Good Snakes

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The Serpent as Ultimate Good

The snake was associated with the Goddess of the Mediterranean who flourished around 4500 years Before the Present [BP}.  Images of her and her priestesses were found in the ruins of Mycenae on Crete, and Thera (today known as Santorini.)  

In Kerala state in India, the goddess Manasha is still worshipped.  The cobra is sacred to her, and during a week-long festival every year, cobras are captured, kept to be fed with milk in her honour and then released.

The cobra with spread hood appears as part of the uraeus, a golden band worn around the brow by Egyptian kings and queens as a sign of blessing upon the throne of the Pharoah. 



Even after the Greek Ptolemies (including Cleopatra) acquired that throne as a result of Roman political expedience, they kept the ancient 2-snake emblem. 



This winged naga represents the life goddess, Buto or Uazet [Wadjet]. 

She appears with her sister, goddess of the afterlife, on either side of the sun disc.  With Nekhebet, more often depicted in her form as Vulture Goddess, the two form the Ur-Uatchti.  This emblem of Horus'  victory over Set, the Adversary and Trickster god, appears as an amulet on temples. 

In the Tu'at or Underworld, one of the 4 deities associated with the 11th sector or "hour," is Nebt-khu. Snakes come forth daily from her feet and she lives upon their voices. 


Enki (lord of stormy waters) lived with his mother, Nammu (lady of abzu or sweet underground waters,) in a cave in Sumer, ancient Mesopotamia.  He was transformed into a flying serpent; that is, a dragon.  Kingu is another Mesopotamian dragon-figure whose body was sacrificed by Marduk to form creation as a punishment for having fought on the side of Tiamat, the primeval chaos/mother also a serpentine being.

The Romans brought from Syria, a goddess (Dea Syria) whom they called Artagatis.  She is depicted as a woman in her 60's at attention, immobile as a tree, with a python balanced on its tail twined once around her, its head at her heart looking at her face.

Rainbow and Cosmic Serpents

In north Africa, a cosmic serpent named Minia is honoured.  Her head is the sky and her tail is in the waters that are believed to lie under the earth.  The Fon and Bantu peoples further to the south, believe that Mawu-Lisa formed the earth, and a creative power called Da Ayido Hwedo flows like a snake through creation.  This serpent has held the earth together since that time.

In Central Africa, Chinawezi, the Rainbow King plays a similar role.  He is reminiscent of the cosmic serpent known as Shesha or Ananta [Endless] upon whose coils the Hindu creator, Vishnu, rests between cycles of creation. Olokun, ruler of the sea is a central African naga king who once attempted to conquer the earth by means of the Great Flood. 

The serpent also plays an important role as the creator of humankind.  The Ashanti of Africa tell how the Creator Python come from the heavens and settled in the river.  A couple from the heavens and a couple from the earth were introduced to each other, but neither pair could have children until the python sprayed them with water from his mouth, saying "Kus, Kus."  This is what made them fertile, and able to populate the earth.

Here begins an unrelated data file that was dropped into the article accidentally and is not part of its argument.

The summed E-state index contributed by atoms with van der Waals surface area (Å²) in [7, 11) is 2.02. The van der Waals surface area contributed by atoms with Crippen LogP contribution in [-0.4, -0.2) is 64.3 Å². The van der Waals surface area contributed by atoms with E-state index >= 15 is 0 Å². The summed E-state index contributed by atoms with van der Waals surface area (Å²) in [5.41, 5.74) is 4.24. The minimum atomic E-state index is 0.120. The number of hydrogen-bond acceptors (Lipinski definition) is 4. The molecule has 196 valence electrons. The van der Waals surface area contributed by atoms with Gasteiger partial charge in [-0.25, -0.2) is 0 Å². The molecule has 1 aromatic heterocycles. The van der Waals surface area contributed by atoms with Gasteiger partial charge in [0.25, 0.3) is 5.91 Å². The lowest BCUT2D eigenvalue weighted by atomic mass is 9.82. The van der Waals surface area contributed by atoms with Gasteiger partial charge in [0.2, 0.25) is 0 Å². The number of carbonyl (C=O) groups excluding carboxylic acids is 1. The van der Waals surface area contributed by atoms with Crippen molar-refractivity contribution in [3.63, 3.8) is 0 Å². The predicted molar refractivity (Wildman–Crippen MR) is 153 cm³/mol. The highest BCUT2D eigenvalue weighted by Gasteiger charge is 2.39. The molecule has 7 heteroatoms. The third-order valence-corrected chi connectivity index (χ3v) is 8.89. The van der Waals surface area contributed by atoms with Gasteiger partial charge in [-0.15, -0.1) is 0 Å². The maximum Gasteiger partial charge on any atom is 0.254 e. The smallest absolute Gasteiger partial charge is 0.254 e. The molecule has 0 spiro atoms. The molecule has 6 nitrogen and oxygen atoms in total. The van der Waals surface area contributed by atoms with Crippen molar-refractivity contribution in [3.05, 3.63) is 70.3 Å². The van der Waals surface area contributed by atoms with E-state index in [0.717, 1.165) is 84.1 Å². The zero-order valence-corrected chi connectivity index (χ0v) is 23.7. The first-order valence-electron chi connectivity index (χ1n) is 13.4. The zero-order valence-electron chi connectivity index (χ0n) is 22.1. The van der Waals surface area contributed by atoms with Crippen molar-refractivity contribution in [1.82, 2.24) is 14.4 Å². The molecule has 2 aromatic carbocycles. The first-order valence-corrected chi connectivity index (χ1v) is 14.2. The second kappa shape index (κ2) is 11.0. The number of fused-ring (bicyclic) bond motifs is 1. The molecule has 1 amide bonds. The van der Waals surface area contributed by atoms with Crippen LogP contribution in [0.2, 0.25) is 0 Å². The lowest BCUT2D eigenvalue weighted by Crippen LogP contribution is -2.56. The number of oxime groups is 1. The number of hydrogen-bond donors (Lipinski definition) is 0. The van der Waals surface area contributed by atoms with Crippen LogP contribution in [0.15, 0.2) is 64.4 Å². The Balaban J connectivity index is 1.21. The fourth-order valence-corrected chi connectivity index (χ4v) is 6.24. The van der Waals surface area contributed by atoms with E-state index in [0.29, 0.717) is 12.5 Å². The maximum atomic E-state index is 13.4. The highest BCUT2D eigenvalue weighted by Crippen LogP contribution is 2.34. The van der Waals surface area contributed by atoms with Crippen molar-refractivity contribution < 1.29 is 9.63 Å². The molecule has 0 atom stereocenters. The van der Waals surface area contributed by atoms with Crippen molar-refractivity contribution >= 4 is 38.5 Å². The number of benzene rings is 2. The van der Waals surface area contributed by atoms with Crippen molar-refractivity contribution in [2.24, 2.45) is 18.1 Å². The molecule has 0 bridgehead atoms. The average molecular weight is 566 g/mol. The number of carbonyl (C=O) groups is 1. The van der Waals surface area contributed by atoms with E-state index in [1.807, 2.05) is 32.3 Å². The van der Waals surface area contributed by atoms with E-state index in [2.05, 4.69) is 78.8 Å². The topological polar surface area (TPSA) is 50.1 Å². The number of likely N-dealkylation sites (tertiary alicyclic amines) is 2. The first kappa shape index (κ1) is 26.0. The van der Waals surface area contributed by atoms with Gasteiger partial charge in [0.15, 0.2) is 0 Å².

In Mexico, it was believed that Quetzalcoatl, the feathered serpent, was one of the four gods to create humanity. With his twin, Xolotl, he went to the underworld to collect the bones of a man and woman who had died in earlier, unsuccessful creations.  As he tried to escape the wrath of the Lord of the Underworld, he dropped some of the bones, shattering them.   The Earth Goddess ground them up with some of Quetzalcoatl's own blood which restored them, and imbued them with life. 

In the Popul Vuh, the creation myth of the Quiche Maya (in Guatemala,) there also appear twin serpents with green feathers, male and female, called Xpiyacoc and Xmucane.

The feathered, plumed or flying serpent unifies qualities of heaven with those of the earth.  Indigenous people of Australia honour Almudj, the Rainbow Snake a.k.a. Warnayarra whose body parts are the features of the land.  

In fact, in many places the rainbow is thought of as a multi-coloured or brilliantly plumed serpent.  It is this serpent that appears in conjunction with life-giving rain; the dry land comes alive with colour and the promise of plants for food.

The Pitjantjatjara and Yankunytjatjara peoples of Central Australia tell about Kuniya (Woman Carpet-python) whose story appears on Uluru [Ayers Rock].  Her myth exemplifies the Dreamtime or, Tjukurpa, cosmogony.   


The snake seems to be able to come back to life.  It lies dull and immobile for long periods, and then in a period of an hour or so, sloughs off its dry old skin to emerge from its hiding place shining with an opalescent gleam.  The Greek word geras [cf. geriatrics] denotes the cast-off skin.

Since the old skin may be sloughed off in one piece like an inside-out discarded glove, it can seem as if the old form has been left behind.  This has been seen as evidence of the possibility of rebirth for other creatures, too.

Barbara Walker (The Woman's Encyclopedia of Myths and Secrets) points out that in Melanesia, the expression that is used to refer to the Christian concept of  eternal life is "to slough one's skin." The Chinese image used to symbolize eternal life is an old man exchanging his skin for a new one. 

 In Italian there is the phrase "older than a serpent."


The Pelasgian Great Goddess, Euronyme, danced with the Wind to produce Ophion who mated with Her to produce the World Egg.

In the South-west of North America, the pregnant belly of the earth is thought by aboriginal people to be the site called Great Serpent Mound

The serpent is associated with sexuality only partly because of its obvious resemblance to the male organ of reproduction. Classical mythology recounts how the Tiresias, the prophet who had predicted the misfortunes of the family of Oedipus (who killed his father and went on, unknowingly to marry his mother, Jocasta,) was himself a victim of the god's capriciousness.  

Entwined Serpents